Upgrades itself. It's just an alias for:

	     cpanm App::cpanminus

	   Displays the distribution information in "AUTHOR/Dist-Name-ver.tar.gz" format in the
	   standard out.

	   Installs the dependencies of the target distribution but won't build itself. Handy if
	   you want to try the application from a version controlled repository such as git.

	     cpanm --installdeps .

	   Download and unpack the distribution and then open the directory with your shell.
	   Handy to poke around the source code or do manual testing.

       -U, --uninstall
	   EXPERIMENTAL: Uninstalls the modules. Will remove the distribution files from your
	   library path using the ".packlist" file.

	   When used with "-l" or "-L", only the files under the local::lib directory will be

	   NOTE: If you have the "dual-life" module in multiple locations (i.e. "site_perl" and
	   "perl" library path, with perl 5.12 or later), only the files in "site_perl" will be

	   If the distribution has bin scripts and man, they will be kept in case the core
	   installation still references that, although there's no guarantee that the script will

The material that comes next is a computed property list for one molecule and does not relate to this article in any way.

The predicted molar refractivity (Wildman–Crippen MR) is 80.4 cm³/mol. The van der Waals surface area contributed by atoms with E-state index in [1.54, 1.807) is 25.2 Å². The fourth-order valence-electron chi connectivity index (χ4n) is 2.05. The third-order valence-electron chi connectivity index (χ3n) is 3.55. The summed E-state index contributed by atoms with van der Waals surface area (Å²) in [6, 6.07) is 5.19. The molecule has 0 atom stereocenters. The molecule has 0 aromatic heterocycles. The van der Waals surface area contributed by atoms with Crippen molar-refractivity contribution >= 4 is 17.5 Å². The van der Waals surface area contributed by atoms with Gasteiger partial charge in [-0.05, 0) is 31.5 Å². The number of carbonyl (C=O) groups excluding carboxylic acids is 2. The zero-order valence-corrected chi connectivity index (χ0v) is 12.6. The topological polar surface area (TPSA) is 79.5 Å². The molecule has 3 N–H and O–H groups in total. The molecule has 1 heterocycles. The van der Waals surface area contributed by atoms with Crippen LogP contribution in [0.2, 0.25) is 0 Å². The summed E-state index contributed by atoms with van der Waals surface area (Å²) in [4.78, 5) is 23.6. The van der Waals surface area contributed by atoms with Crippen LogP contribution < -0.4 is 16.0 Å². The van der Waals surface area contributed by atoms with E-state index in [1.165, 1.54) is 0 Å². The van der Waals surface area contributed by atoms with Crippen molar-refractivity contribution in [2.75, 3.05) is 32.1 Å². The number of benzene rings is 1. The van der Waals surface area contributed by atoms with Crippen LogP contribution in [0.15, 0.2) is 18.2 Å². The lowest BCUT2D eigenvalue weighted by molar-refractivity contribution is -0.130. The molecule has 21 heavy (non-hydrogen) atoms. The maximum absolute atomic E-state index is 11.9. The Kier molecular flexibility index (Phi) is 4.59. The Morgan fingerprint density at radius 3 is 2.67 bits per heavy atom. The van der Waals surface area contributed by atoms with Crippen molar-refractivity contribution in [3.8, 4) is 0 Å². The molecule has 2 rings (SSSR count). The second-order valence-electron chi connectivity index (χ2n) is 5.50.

continue working as expected with the older version of .pm files.

       -h, --help
	   Displays the help message.

       -V, --version
	   Displays the version number.

       You can specify the default options in "PERL_CPANM_OPT" environment variable.

       -f, --force
	   Force install modules even when testing failed.

       -n, --notest
	   Skip the testing of modules. Use this only when you just want to save time for
	   installing hundreds of distributions to the same perl and architecture you've already
	   tested to make sure it builds fine.

	   Defaults to false, and you can say "--no-notest" to override when it is set in the
	   default options in "PERL_CPANM_OPT".

	   Run the tests only, and do not install the specified module or distributions. Handy if
	   you want to verify the new (or even old) releases pass its unit tests without
	   installing the module.

	   Note that if you specify this option with a module or distribution that has
	   dependencies, these dependencies will be installed if you don't currently have them.

       -S, --sudo
	   Switch to the root user with "sudo" when installing modules. Use this if you want to
	   install modules to the system perl include path.